"We're really lucky, in so many ways," she says. "We are two salaried employees who didn't lose income. I'm also so lucky that I really like my husband. I've been thinking a lot about how this is a time when, if you have any cracks in the foundation of your relationship, boy, would this show that off. We have a baby that you can barely put down, she needs to be held, she's in that phase, and the other one is super energetic and needs constant supervision. She's just big enough to be dangerous. Basically, what we've done is, we're two single parents that live together. I get the baby, and he gets the 2-year-old, and that's pretty much how it's working out. It's rare that all four of us are in the same part of the house at any given time. That's the hack that we've figured out."
Atkinson says that if she could send one message out to the other moms in the same situation, it would be this: Be gentle with yourself.
"What I'm telling myself and all of my friends when they call, crying, is that whatever everyone's social media looks like, it's not real. We're only going to post the pictures when the kids look great and sweet and are sleeping in a puddle of sunshine. We're all taking the beating. Even the most high-functioning people I know, and I like to consider myself high-functioning, are literally doing this one day at a time, figuring it out hour by hour -- how to get through this next section, a week from now, six weeks from now. Unplug, take it easy on yourself, take a nap, shut your brain down. You can't beat yourself up. This is intense. We're all working harder than we ever have before."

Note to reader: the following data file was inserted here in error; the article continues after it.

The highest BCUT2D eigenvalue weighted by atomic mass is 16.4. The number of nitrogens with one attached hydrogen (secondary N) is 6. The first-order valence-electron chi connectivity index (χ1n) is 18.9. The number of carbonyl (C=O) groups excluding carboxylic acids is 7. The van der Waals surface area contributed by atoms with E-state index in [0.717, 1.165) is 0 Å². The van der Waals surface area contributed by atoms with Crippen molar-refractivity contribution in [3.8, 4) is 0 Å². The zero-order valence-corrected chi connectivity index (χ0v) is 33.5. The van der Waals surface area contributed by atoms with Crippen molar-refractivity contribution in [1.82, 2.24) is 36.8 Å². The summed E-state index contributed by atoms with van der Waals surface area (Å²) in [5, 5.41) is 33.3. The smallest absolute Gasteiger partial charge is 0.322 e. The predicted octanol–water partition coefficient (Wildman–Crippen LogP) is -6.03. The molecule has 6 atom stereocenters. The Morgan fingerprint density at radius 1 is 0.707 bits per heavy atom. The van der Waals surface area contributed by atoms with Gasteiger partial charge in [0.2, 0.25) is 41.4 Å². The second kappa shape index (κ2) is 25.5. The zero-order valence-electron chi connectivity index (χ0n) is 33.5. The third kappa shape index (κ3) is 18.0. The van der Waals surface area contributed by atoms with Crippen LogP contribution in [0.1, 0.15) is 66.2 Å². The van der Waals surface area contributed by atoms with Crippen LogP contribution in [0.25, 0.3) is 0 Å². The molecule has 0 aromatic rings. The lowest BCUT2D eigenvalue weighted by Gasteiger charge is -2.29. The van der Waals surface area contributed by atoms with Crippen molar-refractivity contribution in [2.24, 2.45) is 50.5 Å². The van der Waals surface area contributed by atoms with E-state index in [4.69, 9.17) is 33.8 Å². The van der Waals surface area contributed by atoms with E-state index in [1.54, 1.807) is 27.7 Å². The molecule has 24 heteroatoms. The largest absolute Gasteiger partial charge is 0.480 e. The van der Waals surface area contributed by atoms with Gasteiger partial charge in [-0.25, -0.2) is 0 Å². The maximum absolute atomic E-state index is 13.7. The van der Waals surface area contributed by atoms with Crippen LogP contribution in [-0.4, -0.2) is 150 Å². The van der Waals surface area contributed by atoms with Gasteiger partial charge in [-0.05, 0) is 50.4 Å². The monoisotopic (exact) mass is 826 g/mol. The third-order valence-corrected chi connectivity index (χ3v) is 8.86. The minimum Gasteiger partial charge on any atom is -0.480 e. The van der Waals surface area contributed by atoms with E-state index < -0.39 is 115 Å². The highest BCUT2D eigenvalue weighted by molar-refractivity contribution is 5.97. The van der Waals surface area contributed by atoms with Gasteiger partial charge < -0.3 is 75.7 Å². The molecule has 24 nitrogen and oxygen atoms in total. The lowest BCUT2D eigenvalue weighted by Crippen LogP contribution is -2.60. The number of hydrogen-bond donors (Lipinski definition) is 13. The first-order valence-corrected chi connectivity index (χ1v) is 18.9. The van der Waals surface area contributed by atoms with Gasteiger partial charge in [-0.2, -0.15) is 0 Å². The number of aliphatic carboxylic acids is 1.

When schools closed, Kelly Blundell didn't have the option to work from home; as a center manager for an urgent care clinic, she was considered essential personnel. So her husband, a self-employed chef and cabinet maker, put his business on hold to stay home with the kids. And although being in the medical field right now causes her some concern that she might expose her family to covid-19 germs, she says the personal precautions she takes, along with the professional precautions being taken at her clinic, help keep them all safe.
"I enter through the garage and totally get undressed there," she explains. "I have this sanitation station. All of my clothes go in this one basket, my shoes come off, get Lysoled, then I have Clorox wipes for my keys, my name badge, my cell phone. I leave my purse and attaché case and laptop in the garage, and only then do I enter the house."
While her husband takes on the role of teacher while she's at work, she says setting the routine was a dual effort.